Molecular sieve abstract
Disclosed is a method of rejuvenating molecular sieve and molecular
sieve catalyst. The method includes freeze drying a molecular sieve
having a methanol conversion ratio of less than 1 or a catalyst
containing molecular sieve and a binder having a methanol conversion
ratio of less than 1. The rejuvenated molecular sieve or catalyst
is used to make an olefin product from an oxygenate. The olefin
product containing ethylene and propylene can then be used to make
polyethylene and polypropylene, respectively.
Molecular sieve claims
What is claimed is:
1. A method of making an olefin product from an oxygenate comprising:
providing molecular sieve containing catalyst having a methanol
uptake index of less than 1; freeze drying the molecular sieve containing
catalyst until the methanol uptake index is increased by at least
10%; and contacting the freeze dried molecular sieve containing
catalyst with an oxygenate to produce olefin product.
7. The method of claim 6 wherein the molecular sieve in the molecular
sieve containing catalyst is selected from the group consisting
of SAPO-17 SAPO-18 SAPO-34 SAPO-35 SAPO-44 SAPO-47 the metal
containing forms of each thereof, and mixtures thereof.
8. The method of claim 1 wherein freeze drying is carried out
at a pressure of 0.001 mtorr to 700 torr and a temperature of -200.degree.
C. to 0.degree. C.
9. The method of claim 1 wherein the freeze dried molecular sieve
containing catalyst is contacted with an oxygenate at a temperature
of 200.degree. C. to 700.degree. C.
10. The method of claim 1 wherein the olefin product comprises
ethylene and propylene.
11. The method of claim 1 further comprising separating the ethylene
and propylene into at least two separated product streams, and contacting
the separated ethylene and propylene with a polyolefin-forming catalyst
under conditions effective to form polyethylene and polypropylene,
Molecular sieve description
FIELD OF THE INVENTION
This invention is directed to a method of rejuvenating molecular
sieve or catalyst containing molecular sieve, and a method of using
the rejuvenated molecular sieve or catalyst to make an olefin product
from methanol. In particular, the invention is directed to rejuvenating
a silicoaluminophosphate (SAPO) molecular sieve or SAPO catalyst
by freeze drying the molecular sieve or catalyst prior to converting
the methanol feed.
BACKGROUND OF THE INVENTION
Silicoaluminophosphates (SAPOs) have been used as adsorbents and
catalysts. As catalysts, SAPOs have been used in processes such
as fluid catalytic cracking, hydrocracking, isomerization, oligomerization,
the conversion of alcohols or ethers, and the alkylation of aromatics.
In particular, the use of SAPOs in converting alcohols or ethers
to olefin products, particularly ethylene and propylene, is becoming
of greater interest for large scale, commercial production facilities.
As is known in the development of new large scale, commercial production
facilities in the commodity chemical business, many problems arise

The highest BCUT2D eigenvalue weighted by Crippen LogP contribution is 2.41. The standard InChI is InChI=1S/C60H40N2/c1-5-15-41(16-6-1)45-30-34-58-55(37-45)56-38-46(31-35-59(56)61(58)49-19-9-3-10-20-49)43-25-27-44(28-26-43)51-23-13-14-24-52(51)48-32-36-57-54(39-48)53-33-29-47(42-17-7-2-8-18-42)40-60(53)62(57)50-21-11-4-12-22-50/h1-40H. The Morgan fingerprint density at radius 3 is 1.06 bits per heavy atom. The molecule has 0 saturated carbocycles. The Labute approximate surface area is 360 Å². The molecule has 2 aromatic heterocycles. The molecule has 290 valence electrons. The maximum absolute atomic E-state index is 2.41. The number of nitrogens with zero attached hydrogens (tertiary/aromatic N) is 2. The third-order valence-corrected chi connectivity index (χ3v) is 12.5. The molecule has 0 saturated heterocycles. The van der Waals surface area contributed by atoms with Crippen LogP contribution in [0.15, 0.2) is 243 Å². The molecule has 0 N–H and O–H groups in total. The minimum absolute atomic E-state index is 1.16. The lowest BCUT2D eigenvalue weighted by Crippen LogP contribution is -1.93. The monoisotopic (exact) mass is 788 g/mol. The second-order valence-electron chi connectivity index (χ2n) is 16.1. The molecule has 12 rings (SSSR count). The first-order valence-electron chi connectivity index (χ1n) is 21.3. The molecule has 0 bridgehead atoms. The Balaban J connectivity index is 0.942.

in the scale up from laboratory and pilot plant operations. Scale
up problems arise in catalytic reaction systems in which large scale
operation will be several orders of magnitude larger than typical
pilot scale facilities. For example, conventional laboratory scale
processes of making olefin products from oxygenate feed are conducted
with catalyst loads of about 0.1 to 5 grams. Conventional large
pilot plant operations may utilize as much as 50 kg of catalyst,
making on the order of 20 kg/hr ethylene and propylene product,
but this is nevertheless minuscule in comparison to what a large
scale, commercial production facility would produce, if one were
in existence today. Large scale, commercial production facilities,
can require a catalyst loading of anywhere from 1000 kg to 700000
kg, producing anywhere from 600 to 400000 kg/hr of ethylene and
Operating large scale, commercial production facilities clearly
presents great challenges in the development of the catalyst production-to-use
chain. The term "production-to-use chain" refers to the
entire area of activities beginning with the production of molecular
sieve, including such activities as receipt of starting materials,
on through the crystallization process. Also included in the production-to-use
chain are intermediate activities which include formulation of the
sieve with binders and other materials, activation of the manufactured
sieve and finished catalyst; storage, transport, loading, unloading
of molecular sieve and finished catalyst; as well as other practices
associated with the handling and preparation of the sieve and finished
catalyst for its ultimate use. The production-to-use chain ends
at the point when the molecular sieve is introduced into the reaction
system. For purposes of this invention, the end of the production-to-use
chain does not necessarily mean the instant when the molecular sieve
is introduced into the reaction system, since large scale systems
are very large and instantaneous measurements are not practically
feasible. In large scale systems, the production-to-use chain may
be considered as completed some time within 12 hours of loading
catalyst into the reaction system.
Since information to date relating to production of olefin products
by catalytic conversion of oxygenate feedstock has been limited
to laboratory and small pilot plant activities, little if any attention